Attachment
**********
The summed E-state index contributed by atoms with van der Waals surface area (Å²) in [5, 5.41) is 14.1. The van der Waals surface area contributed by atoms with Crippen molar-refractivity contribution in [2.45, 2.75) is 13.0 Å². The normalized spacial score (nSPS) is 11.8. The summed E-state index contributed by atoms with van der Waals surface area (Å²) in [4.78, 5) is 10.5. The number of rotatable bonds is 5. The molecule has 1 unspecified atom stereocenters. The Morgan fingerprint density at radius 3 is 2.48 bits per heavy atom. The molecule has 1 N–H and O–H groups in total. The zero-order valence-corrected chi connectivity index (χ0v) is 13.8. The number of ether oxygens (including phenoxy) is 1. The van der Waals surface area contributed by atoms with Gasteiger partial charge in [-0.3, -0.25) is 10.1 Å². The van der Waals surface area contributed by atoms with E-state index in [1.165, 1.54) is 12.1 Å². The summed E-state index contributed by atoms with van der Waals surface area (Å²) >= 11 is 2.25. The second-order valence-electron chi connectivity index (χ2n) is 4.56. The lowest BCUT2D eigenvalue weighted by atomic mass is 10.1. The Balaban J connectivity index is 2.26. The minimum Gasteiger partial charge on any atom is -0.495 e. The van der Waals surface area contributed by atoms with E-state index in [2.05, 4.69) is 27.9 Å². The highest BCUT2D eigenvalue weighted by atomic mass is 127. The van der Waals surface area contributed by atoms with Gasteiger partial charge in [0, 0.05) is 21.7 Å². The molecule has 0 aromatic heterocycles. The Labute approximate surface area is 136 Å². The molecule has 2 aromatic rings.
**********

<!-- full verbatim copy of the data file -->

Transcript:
The summed E-state index contributed by atoms with van der Waals surface area (Å²) in [5, 5.41) is 14.1. The van der Waals surface area contributed by atoms with Crippen molar-refractivity contribution in [2.45, 2.75) is 13.0 Å². The normalized spacial score (nSPS) is 11.8. The summed E-state index contributed by atoms with van der Waals surface area (Å²) in [4.78, 5) is 10.5. The number of rotatable bonds is 5. The molecule has 1 unspecified atom stereocenters. The Morgan fingerprint density at radius 3 is 2.48 bits per heavy atom. The molecule has 1 N–H and O–H groups in total. The zero-order valence-corrected chi connectivity index (χ0v) is 13.8. The number of ether oxygens (including phenoxy) is 1. The van der Waals surface area contributed by atoms with Gasteiger partial charge in [-0.3, -0.25) is 10.1 Å². The van der Waals surface area contributed by atoms with E-state index in [1.165, 1.54) is 12.1 Å². The summed E-state index contributed by atoms with van der Waals surface area (Å²) >= 11 is 2.25. The second-order valence-electron chi connectivity index (χ2n) is 4.56. The lowest BCUT2D eigenvalue weighted by atomic mass is 10.1. The Balaban J connectivity index is 2.26. The minimum Gasteiger partial charge on any atom is -0.495 e. The van der Waals surface area contributed by atoms with E-state index in [2.05, 4.69) is 27.9 Å². The highest BCUT2D eigenvalue weighted by atomic mass is 127. The van der Waals surface area contributed by atoms with Gasteiger partial charge in [0, 0.05) is 21.7 Å². The molecule has 0 aromatic heterocycles. The Labute approximate surface area is 136 Å². The molecule has 2 aromatic rings.